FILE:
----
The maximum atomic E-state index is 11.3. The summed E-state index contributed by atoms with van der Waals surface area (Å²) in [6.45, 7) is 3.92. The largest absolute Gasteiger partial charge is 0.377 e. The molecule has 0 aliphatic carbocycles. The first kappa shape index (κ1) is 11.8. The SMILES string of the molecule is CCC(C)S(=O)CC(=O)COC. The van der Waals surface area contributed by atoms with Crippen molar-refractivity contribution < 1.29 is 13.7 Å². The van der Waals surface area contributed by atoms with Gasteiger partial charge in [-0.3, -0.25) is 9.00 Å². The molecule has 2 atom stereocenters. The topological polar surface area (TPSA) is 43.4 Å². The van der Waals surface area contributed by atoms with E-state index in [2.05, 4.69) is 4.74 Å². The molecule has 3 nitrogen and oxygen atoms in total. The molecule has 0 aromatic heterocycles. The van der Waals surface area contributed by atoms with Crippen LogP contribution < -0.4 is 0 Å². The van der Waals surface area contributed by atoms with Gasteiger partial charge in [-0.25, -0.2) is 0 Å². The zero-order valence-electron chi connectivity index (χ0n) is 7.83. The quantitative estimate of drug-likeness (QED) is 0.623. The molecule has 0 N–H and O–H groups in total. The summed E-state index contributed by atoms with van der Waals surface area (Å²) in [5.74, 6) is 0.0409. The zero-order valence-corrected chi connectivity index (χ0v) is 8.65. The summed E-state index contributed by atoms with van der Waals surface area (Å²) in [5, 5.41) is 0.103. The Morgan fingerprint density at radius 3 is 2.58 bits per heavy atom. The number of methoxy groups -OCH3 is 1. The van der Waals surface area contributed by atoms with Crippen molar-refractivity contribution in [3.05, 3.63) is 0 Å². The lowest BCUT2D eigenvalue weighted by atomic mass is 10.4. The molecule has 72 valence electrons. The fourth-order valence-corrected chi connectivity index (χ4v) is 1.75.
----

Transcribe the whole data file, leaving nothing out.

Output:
The maximum atomic E-state index is 11.3. The summed E-state index contributed by atoms with van der Waals surface area (Å²) in [6.45, 7) is 3.92. The largest absolute Gasteiger partial charge is 0.377 e. The molecule has 0 aliphatic carbocycles. The first kappa shape index (κ1) is 11.8. The SMILES string of the molecule is CCC(C)S(=O)CC(=O)COC. The van der Waals surface area contributed by atoms with Crippen molar-refractivity contribution < 1.29 is 13.7 Å². The van der Waals surface area contributed by atoms with Gasteiger partial charge in [-0.3, -0.25) is 9.00 Å². The molecule has 2 atom stereocenters. The topological polar surface area (TPSA) is 43.4 Å². The van der Waals surface area contributed by atoms with E-state index in [2.05, 4.69) is 4.74 Å². The molecule has 3 nitrogen and oxygen atoms in total. The molecule has 0 aromatic heterocycles. The van der Waals surface area contributed by atoms with Crippen LogP contribution < -0.4 is 0 Å². The van der Waals surface area contributed by atoms with Gasteiger partial charge in [-0.25, -0.2) is 0 Å². The zero-order valence-electron chi connectivity index (χ0n) is 7.83. The quantitative estimate of drug-likeness (QED) is 0.623. The molecule has 0 N–H and O–H groups in total. The summed E-state index contributed by atoms with van der Waals surface area (Å²) in [5.74, 6) is 0.0409. The zero-order valence-corrected chi connectivity index (χ0v) is 8.65. The summed E-state index contributed by atoms with van der Waals surface area (Å²) in [5, 5.41) is 0.103. The Morgan fingerprint density at radius 3 is 2.58 bits per heavy atom. The number of methoxy groups -OCH3 is 1. The van der Waals surface area contributed by atoms with Crippen molar-refractivity contribution in [3.05, 3.63) is 0 Å². The lowest BCUT2D eigenvalue weighted by atomic mass is 10.4. The molecule has 72 valence electrons. The fourth-order valence-corrected chi connectivity index (χ4v) is 1.75.